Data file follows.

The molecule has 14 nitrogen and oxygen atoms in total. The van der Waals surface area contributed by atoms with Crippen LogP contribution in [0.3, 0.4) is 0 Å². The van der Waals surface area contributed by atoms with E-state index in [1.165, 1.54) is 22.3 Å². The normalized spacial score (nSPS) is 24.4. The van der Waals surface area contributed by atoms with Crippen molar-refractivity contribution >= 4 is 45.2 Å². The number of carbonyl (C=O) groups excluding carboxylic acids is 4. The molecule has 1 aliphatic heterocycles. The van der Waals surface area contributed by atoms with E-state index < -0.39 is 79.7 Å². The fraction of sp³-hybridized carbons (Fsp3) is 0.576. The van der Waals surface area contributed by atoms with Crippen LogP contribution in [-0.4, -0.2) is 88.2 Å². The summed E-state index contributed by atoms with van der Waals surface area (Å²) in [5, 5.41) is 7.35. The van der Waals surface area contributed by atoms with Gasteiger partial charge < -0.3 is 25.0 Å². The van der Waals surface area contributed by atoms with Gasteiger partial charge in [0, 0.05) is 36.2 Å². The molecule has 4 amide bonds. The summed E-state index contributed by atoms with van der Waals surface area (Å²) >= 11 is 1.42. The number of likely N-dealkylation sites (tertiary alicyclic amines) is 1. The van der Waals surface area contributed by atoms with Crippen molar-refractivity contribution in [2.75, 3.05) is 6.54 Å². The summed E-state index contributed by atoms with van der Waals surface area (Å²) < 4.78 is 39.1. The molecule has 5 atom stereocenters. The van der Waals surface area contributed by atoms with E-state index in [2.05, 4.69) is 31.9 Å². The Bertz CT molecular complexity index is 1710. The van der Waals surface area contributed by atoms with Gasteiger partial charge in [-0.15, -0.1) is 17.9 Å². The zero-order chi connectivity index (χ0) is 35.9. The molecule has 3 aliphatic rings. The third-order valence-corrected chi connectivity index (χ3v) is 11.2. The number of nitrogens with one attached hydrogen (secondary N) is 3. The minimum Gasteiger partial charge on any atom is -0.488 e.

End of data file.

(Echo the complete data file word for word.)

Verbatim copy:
The molecule has 14 nitrogen and oxygen atoms in total. The van der Waals surface area contributed by atoms with Crippen LogP contribution in [0.3, 0.4) is 0 Å². The van der Waals surface area contributed by atoms with E-state index in [1.165, 1.54) is 22.3 Å². The normalized spacial score (nSPS) is 24.4. The van der Waals surface area contributed by atoms with Crippen molar-refractivity contribution >= 4 is 45.2 Å². The number of carbonyl (C=O) groups excluding carboxylic acids is 4. The molecule has 1 aliphatic heterocycles. The van der Waals surface area contributed by atoms with E-state index < -0.39 is 79.7 Å². The fraction of sp³-hybridized carbons (Fsp3) is 0.576. The van der Waals surface area contributed by atoms with Crippen LogP contribution in [-0.4, -0.2) is 88.2 Å². The summed E-state index contributed by atoms with van der Waals surface area (Å²) in [5, 5.41) is 7.35. The van der Waals surface area contributed by atoms with Gasteiger partial charge < -0.3 is 25.0 Å². The van der Waals surface area contributed by atoms with Gasteiger partial charge in [0, 0.05) is 36.2 Å². The molecule has 4 amide bonds. The summed E-state index contributed by atoms with van der Waals surface area (Å²) >= 11 is 1.42. The number of likely N-dealkylation sites (tertiary alicyclic amines) is 1. The van der Waals surface area contributed by atoms with Crippen molar-refractivity contribution in [2.75, 3.05) is 6.54 Å². The summed E-state index contributed by atoms with van der Waals surface area (Å²) < 4.78 is 39.1. The molecule has 5 atom stereocenters. The van der Waals surface area contributed by atoms with E-state index in [2.05, 4.69) is 31.9 Å². The Bertz CT molecular complexity index is 1710. The van der Waals surface area contributed by atoms with Gasteiger partial charge in [-0.15, -0.1) is 17.9 Å². The zero-order chi connectivity index (χ0) is 35.9. The molecule has 3 aliphatic rings. The third-order valence-corrected chi connectivity index (χ3v) is 11.2. The number of nitrogens with one attached hydrogen (secondary N) is 3. The minimum Gasteiger partial charge on any atom is -0.488 e.